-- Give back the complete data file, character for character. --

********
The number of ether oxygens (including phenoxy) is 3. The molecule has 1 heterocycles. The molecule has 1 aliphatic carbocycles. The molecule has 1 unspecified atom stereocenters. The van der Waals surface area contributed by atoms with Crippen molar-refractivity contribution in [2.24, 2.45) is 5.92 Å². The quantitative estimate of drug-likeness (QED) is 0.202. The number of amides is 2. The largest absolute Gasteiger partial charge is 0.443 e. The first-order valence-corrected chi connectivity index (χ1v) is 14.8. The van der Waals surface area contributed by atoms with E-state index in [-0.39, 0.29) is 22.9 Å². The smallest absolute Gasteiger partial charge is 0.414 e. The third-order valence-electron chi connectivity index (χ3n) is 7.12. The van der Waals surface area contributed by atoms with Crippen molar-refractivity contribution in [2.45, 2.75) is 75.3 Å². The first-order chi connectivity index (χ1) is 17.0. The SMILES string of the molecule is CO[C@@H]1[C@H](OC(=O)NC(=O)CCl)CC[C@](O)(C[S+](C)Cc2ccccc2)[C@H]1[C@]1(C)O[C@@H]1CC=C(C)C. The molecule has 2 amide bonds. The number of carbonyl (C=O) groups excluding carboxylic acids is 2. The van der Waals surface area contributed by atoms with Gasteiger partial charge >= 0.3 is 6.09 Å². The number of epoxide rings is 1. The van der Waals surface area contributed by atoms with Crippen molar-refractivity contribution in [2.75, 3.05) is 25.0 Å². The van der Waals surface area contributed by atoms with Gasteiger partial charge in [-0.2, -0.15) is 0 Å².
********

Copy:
The number of ether oxygens (including phenoxy) is 3. The molecule has 1 heterocycles. The molecule has 1 aliphatic carbocycles. The molecule has 1 unspecified atom stereocenters. The van der Waals surface area contributed by atoms with Crippen molar-refractivity contribution in [2.24, 2.45) is 5.92 Å². The quantitative estimate of drug-likeness (QED) is 0.202. The number of amides is 2. The largest absolute Gasteiger partial charge is 0.443 e. The first-order valence-corrected chi connectivity index (χ1v) is 14.8. The van der Waals surface area contributed by atoms with E-state index in [-0.39, 0.29) is 22.9 Å². The smallest absolute Gasteiger partial charge is 0.414 e. The third-order valence-electron chi connectivity index (χ3n) is 7.12. The van der Waals surface area contributed by atoms with Crippen molar-refractivity contribution in [2.45, 2.75) is 75.3 Å². The first-order chi connectivity index (χ1) is 17.0. The SMILES string of the molecule is CO[C@@H]1[C@H](OC(=O)NC(=O)CCl)CC[C@](O)(C[S+](C)Cc2ccccc2)[C@H]1[C@]1(C)O[C@@H]1CC=C(C)C. The molecule has 2 amide bonds. The number of carbonyl (C=O) groups excluding carboxylic acids is 2. The van der Waals surface area contributed by atoms with Gasteiger partial charge >= 0.3 is 6.09 Å². The number of epoxide rings is 1. The van der Waals surface area contributed by atoms with Crippen molar-refractivity contribution in [2.75, 3.05) is 25.0 Å². The van der Waals surface area contributed by atoms with Gasteiger partial charge in [-0.2, -0.15) is 0 Å².